IFAs? Jesus. They gave some sixth formers a few hours and they passed the basic FPC certificate. You don't have to listen long to find an IFA saying, "Equities are the risk capital so they have to outperform in the long term". FFS.

    People do not read JK Galbraith, they haven't read Shiller's book on "irrational exhuberance".

    I've just finished reading the Alliance Trust "Investor" magazine. One of their senior investment managers tells us that the Alliance Trust (now the biggest investment trust in the UK) is less risky because the share price is less volatile. He describes risk as volatility - the chance that tomorrow's price might be different from today. How the f*** can otherwise intelligent people come out with this? RISK is the possibility of uninsurable and undiversifiable loss.

    People say, "it's only a loss is you sell". Hidden premise? The price will go back up. Well, you know what, it needn't!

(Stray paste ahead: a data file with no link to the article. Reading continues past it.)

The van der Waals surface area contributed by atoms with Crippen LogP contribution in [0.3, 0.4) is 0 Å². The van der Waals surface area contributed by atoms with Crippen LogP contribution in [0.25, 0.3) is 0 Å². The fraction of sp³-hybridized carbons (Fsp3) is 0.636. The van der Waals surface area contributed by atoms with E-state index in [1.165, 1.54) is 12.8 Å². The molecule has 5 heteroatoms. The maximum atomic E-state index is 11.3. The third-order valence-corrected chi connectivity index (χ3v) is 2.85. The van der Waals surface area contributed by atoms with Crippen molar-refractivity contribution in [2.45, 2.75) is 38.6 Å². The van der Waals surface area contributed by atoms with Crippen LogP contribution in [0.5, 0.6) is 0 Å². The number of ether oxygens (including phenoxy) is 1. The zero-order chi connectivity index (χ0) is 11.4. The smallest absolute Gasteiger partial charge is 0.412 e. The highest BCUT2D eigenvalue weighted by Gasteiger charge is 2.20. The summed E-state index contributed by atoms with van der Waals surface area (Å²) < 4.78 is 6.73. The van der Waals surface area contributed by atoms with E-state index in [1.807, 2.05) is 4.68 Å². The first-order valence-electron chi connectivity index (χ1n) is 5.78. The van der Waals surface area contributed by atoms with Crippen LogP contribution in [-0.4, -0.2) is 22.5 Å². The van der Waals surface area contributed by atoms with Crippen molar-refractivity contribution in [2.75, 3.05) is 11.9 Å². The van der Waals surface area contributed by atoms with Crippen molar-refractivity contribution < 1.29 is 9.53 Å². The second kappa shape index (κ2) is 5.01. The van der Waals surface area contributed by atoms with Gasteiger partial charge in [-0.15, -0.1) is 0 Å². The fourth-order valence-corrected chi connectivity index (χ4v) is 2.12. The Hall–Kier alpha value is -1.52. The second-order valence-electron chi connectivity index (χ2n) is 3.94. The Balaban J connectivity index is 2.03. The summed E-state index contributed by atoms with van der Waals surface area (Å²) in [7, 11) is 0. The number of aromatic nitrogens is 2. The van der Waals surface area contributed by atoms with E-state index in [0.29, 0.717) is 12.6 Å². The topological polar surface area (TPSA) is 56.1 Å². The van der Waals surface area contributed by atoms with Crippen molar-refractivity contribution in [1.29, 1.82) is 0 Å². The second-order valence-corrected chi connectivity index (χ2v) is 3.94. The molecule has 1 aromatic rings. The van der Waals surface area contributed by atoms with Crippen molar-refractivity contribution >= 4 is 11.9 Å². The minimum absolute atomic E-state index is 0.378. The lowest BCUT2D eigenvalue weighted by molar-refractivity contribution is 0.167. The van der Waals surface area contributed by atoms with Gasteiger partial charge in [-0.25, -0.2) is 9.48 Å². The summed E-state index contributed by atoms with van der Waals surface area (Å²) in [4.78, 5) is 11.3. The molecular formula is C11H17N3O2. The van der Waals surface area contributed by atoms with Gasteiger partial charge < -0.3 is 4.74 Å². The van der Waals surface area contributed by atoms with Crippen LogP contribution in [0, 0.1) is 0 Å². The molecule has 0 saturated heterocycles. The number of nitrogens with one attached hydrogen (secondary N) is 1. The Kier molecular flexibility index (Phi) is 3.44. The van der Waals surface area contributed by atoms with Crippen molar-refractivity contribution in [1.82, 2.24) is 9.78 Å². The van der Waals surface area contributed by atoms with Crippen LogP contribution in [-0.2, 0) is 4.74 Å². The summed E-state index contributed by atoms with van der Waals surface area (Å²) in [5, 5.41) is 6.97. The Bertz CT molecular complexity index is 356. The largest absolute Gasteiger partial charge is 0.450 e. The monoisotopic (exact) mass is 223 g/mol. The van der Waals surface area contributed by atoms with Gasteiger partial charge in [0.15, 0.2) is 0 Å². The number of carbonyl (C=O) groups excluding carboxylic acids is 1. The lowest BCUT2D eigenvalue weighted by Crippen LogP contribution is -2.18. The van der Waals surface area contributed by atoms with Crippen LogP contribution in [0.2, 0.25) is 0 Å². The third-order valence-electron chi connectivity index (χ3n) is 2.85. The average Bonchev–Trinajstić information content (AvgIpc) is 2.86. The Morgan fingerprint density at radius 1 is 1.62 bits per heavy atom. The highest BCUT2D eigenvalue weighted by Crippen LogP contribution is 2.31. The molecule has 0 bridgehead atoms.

I had all this daft sods at work holding Northern Rock, HBOS, Bradford and ask them, "Would you buy those shares at the present price if you had the cash?" "Oh no, but I got them for nothing". Totally f***** irrelevant - called the "house money" fallacy, and boy oh boy do they understand that now.

    Try to get a home owner to understand that they are (to an accountant) renting from themselves, and if they wouldn't buy at the market price today then they should sell, regardless of what price they bought the f*****r for - they don't get it.

    And yeah, I do find it a bit frustrating :evil:

    Fundamentally we should all remember, it's not the things you don't know that land you in the shit. It's the things you are absolutely certain about that turn out not to be so.
  14. ...............and having said all that, ironically I'm still deeply tempted to fill my boots with some high-yielding investment trusts :oops: If I knew the dividends weren't going to be cut 5.5-6% tax free/tax paid and (probably) rising, hold them for ever (pauses to wipe greed-inspired drool from the keyboard).... fear and greed, fear and greed, what to do :?